John Arquilla "earned his degrees in international relations from Rosary College (BA, 1975) and Stanford University (MA, 1989; Ph.D., 1991). He is an associate professor of defense analysis at the Naval Postgraduate School in Monterey, California. His teaching includes courses in the history of special operations, international political theory, the revolution in military affairs, and information-age conflict.
"He has written Lessons from the War with Saddam Hussein (RAND, 1991), Dubious Battles (Crane Russak, 1992), and From Troy to Entebbe (University Press of America, 1996), as well as many articles, book chapters, and monographs on a wide range of topics in security affairs. He is best known for his collaborative RAND Corporation studies with David Ronfeldt, notably Cyberwar is Coming! (1993) and The Advent of Netwar (1996). One of their most recent books, In Athena's Camp (1997) explores the many political, social, and military dimensions of the future of conflict. Their other recent book, Networks and Netwars, was published in the fall of 2001.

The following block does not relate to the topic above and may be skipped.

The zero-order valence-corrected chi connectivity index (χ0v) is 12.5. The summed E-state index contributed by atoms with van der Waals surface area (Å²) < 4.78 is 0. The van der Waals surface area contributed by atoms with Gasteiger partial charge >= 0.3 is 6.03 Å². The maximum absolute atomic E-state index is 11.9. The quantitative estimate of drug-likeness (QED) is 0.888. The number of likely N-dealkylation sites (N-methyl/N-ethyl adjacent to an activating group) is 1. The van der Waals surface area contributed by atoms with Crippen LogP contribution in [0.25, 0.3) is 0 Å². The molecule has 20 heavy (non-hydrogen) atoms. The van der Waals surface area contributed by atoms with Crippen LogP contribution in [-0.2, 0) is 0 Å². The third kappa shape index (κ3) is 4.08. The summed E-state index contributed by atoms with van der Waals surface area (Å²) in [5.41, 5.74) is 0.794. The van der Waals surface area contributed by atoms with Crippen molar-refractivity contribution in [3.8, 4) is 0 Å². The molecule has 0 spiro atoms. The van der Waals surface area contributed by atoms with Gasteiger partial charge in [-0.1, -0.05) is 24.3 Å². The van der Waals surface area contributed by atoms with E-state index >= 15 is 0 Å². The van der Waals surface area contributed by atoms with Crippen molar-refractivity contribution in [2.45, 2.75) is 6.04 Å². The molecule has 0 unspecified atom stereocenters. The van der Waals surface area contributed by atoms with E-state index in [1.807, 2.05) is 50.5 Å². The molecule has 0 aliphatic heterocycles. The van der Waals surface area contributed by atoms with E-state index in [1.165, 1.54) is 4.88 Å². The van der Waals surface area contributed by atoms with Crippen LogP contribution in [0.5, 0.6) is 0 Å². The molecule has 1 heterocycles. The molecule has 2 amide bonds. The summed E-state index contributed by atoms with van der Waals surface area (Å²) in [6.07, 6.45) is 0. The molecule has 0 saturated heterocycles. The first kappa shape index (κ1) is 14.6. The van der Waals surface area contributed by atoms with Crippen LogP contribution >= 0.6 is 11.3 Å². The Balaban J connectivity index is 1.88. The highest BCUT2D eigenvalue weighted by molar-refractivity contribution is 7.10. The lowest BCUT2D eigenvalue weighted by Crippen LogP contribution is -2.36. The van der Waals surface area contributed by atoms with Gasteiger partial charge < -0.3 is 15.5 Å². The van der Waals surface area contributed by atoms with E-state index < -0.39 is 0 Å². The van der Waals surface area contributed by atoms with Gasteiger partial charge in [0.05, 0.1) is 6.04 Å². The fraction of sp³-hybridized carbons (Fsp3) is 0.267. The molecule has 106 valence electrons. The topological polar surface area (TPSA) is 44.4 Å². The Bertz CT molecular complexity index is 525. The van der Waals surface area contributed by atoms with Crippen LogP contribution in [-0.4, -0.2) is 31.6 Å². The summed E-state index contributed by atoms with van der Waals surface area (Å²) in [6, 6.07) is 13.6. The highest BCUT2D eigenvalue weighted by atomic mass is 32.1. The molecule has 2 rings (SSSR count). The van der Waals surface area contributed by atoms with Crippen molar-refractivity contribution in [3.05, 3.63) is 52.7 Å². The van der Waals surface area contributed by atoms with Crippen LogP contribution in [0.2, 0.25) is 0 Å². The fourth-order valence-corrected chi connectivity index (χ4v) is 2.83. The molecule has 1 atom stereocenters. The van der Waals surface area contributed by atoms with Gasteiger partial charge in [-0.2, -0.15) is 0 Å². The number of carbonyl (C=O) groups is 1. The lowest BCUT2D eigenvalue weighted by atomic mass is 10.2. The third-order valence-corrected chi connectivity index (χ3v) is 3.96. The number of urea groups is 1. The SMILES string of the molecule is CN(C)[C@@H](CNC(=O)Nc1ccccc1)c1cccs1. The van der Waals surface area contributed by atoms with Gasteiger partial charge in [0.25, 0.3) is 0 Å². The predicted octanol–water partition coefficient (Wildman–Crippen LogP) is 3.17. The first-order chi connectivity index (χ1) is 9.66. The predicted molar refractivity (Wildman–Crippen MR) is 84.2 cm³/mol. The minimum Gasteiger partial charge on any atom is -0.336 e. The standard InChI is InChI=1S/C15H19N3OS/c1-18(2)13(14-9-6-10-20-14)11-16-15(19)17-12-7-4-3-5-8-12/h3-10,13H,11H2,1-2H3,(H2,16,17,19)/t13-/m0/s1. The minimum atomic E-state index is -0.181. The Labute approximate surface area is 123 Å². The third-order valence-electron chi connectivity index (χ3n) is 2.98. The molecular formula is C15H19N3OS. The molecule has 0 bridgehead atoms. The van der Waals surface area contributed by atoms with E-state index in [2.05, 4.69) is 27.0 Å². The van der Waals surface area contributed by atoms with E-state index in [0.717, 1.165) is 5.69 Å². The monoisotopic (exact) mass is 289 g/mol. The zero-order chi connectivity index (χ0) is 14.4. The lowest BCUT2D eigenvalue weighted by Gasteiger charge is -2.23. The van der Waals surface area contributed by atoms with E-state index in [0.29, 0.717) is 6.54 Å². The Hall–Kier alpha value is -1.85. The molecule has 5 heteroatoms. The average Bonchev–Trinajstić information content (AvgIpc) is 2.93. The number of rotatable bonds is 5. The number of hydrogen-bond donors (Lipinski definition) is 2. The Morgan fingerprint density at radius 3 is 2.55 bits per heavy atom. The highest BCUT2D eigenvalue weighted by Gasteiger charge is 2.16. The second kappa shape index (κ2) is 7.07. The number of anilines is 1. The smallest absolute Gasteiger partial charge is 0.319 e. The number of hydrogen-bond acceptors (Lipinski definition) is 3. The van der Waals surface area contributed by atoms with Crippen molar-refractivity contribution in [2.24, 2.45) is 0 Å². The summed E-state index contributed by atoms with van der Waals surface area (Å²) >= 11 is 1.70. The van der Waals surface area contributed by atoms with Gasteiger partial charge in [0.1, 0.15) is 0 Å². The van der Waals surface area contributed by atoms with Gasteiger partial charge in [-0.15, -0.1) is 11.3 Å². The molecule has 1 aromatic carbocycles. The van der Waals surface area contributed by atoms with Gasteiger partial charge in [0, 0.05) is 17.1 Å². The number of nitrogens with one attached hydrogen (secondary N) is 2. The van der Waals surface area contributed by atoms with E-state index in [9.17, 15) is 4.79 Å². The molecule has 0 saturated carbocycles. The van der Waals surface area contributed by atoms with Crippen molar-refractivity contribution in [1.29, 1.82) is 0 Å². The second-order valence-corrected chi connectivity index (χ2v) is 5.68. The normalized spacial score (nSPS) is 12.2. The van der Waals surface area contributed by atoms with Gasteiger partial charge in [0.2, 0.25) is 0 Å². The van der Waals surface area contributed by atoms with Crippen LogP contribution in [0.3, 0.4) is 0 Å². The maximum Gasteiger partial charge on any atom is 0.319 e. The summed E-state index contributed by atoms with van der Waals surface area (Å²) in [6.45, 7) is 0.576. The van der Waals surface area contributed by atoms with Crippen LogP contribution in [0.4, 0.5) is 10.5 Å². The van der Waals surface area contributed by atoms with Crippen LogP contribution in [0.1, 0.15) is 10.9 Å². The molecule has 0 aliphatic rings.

"Dr. Arquilla maintains a variety of professional affiliations, from founding membership in the Highlands Forum (a government-industry-academic consortium concentrating on issues in information technology), to his role as senior consultant to the Information Studies Group at RAND. His work on the security implications of the information revolution has formed a basis for analysis of these issues, in government, business and academia. His ideas have also reached broad general audiences in publications including: Time, The Economist, The New Republic, Wired, Le Monde, and Al-Hayat; and in appearances on all the major television networks. His writings have been translated into many languages, including Chinese, French, German, Greek, Hebrew, Japanese, Korean and Spanish."
Source: TreeMedia.com, March 21, 2002.
In 2008, he published "Worst Enemy: The Reluctant Transformation of the American Military". Review